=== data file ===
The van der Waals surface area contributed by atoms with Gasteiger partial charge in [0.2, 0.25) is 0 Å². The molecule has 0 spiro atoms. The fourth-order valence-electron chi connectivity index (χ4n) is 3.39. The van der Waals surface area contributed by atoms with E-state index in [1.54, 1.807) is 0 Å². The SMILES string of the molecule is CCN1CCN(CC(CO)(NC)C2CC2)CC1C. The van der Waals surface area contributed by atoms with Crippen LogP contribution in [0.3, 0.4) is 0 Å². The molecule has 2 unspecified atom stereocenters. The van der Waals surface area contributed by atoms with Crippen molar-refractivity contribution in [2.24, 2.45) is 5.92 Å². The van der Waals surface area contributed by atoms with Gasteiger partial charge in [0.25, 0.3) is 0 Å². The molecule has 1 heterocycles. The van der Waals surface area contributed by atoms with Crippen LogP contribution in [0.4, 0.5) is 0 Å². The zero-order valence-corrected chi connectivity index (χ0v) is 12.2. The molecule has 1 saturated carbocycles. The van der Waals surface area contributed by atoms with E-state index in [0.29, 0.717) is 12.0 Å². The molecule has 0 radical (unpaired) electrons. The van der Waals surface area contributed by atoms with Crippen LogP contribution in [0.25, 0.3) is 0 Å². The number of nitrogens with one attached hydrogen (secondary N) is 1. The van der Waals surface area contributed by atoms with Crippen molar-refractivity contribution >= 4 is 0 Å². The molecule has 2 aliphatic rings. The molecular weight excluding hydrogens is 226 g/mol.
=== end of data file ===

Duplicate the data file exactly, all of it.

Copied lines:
The van der Waals surface area contributed by atoms with Gasteiger partial charge in [0.2, 0.25) is 0 Å². The molecule has 0 spiro atoms. The fourth-order valence-electron chi connectivity index (χ4n) is 3.39. The van der Waals surface area contributed by atoms with E-state index in [1.54, 1.807) is 0 Å². The SMILES string of the molecule is CCN1CCN(CC(CO)(NC)C2CC2)CC1C. The van der Waals surface area contributed by atoms with Crippen LogP contribution in [0.3, 0.4) is 0 Å². The molecule has 2 unspecified atom stereocenters. The van der Waals surface area contributed by atoms with Crippen molar-refractivity contribution in [2.24, 2.45) is 5.92 Å². The van der Waals surface area contributed by atoms with Gasteiger partial charge in [0.25, 0.3) is 0 Å². The molecule has 1 heterocycles. The van der Waals surface area contributed by atoms with Crippen LogP contribution in [0.4, 0.5) is 0 Å². The zero-order valence-corrected chi connectivity index (χ0v) is 12.2. The molecule has 1 saturated carbocycles. The van der Waals surface area contributed by atoms with E-state index in [0.29, 0.717) is 12.0 Å². The molecule has 0 radical (unpaired) electrons. The van der Waals surface area contributed by atoms with Crippen LogP contribution in [0.25, 0.3) is 0 Å². The number of nitrogens with one attached hydrogen (secondary N) is 1. The van der Waals surface area contributed by atoms with Crippen molar-refractivity contribution >= 4 is 0 Å². The molecule has 2 aliphatic rings. The molecular weight excluding hydrogens is 226 g/mol.